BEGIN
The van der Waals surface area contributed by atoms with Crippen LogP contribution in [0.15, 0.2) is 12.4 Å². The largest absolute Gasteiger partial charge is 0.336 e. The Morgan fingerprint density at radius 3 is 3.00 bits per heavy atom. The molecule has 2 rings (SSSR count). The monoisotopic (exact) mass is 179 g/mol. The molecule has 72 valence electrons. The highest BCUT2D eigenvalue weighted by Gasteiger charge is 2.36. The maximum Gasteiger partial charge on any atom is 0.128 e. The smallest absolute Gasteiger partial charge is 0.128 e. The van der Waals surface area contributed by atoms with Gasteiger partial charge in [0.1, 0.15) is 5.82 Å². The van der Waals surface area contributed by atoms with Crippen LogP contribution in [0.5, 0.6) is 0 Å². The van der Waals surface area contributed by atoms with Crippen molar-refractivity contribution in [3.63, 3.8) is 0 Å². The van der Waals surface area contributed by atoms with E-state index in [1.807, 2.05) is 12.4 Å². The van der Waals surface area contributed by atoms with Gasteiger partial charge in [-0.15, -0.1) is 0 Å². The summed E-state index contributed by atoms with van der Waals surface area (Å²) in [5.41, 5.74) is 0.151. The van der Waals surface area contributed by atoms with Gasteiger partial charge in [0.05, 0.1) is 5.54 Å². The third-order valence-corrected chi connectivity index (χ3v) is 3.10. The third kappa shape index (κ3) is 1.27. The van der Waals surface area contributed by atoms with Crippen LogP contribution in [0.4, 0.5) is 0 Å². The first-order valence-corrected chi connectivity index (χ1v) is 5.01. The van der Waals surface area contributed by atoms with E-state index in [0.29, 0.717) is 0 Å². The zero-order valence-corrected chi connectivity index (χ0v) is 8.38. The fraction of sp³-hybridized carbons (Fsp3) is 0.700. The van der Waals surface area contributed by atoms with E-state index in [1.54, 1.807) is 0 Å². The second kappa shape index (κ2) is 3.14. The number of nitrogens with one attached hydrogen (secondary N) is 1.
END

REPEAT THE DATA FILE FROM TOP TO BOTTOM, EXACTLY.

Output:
The van der Waals surface area contributed by atoms with Crippen LogP contribution in [0.15, 0.2) is 12.4 Å². The largest absolute Gasteiger partial charge is 0.336 e. The Morgan fingerprint density at radius 3 is 3.00 bits per heavy atom. The molecule has 2 rings (SSSR count). The monoisotopic (exact) mass is 179 g/mol. The molecule has 72 valence electrons. The highest BCUT2D eigenvalue weighted by Gasteiger charge is 2.36. The maximum Gasteiger partial charge on any atom is 0.128 e. The smallest absolute Gasteiger partial charge is 0.128 e. The van der Waals surface area contributed by atoms with Gasteiger partial charge in [0.1, 0.15) is 5.82 Å². The van der Waals surface area contributed by atoms with Crippen LogP contribution in [0.5, 0.6) is 0 Å². The van der Waals surface area contributed by atoms with Crippen molar-refractivity contribution in [3.63, 3.8) is 0 Å². The van der Waals surface area contributed by atoms with E-state index in [1.807, 2.05) is 12.4 Å². The van der Waals surface area contributed by atoms with Gasteiger partial charge in [-0.15, -0.1) is 0 Å². The summed E-state index contributed by atoms with van der Waals surface area (Å²) in [5.41, 5.74) is 0.151. The van der Waals surface area contributed by atoms with Gasteiger partial charge in [0.05, 0.1) is 5.54 Å². The third-order valence-corrected chi connectivity index (χ3v) is 3.10. The third kappa shape index (κ3) is 1.27. The van der Waals surface area contributed by atoms with Crippen LogP contribution in [0.4, 0.5) is 0 Å². The first-order valence-corrected chi connectivity index (χ1v) is 5.01. The van der Waals surface area contributed by atoms with E-state index in [0.29, 0.717) is 0 Å². The zero-order valence-corrected chi connectivity index (χ0v) is 8.38. The fraction of sp³-hybridized carbons (Fsp3) is 0.700. The van der Waals surface area contributed by atoms with E-state index in [1.54, 1.807) is 0 Å². The second kappa shape index (κ2) is 3.14. The number of nitrogens with one attached hydrogen (secondary N) is 1.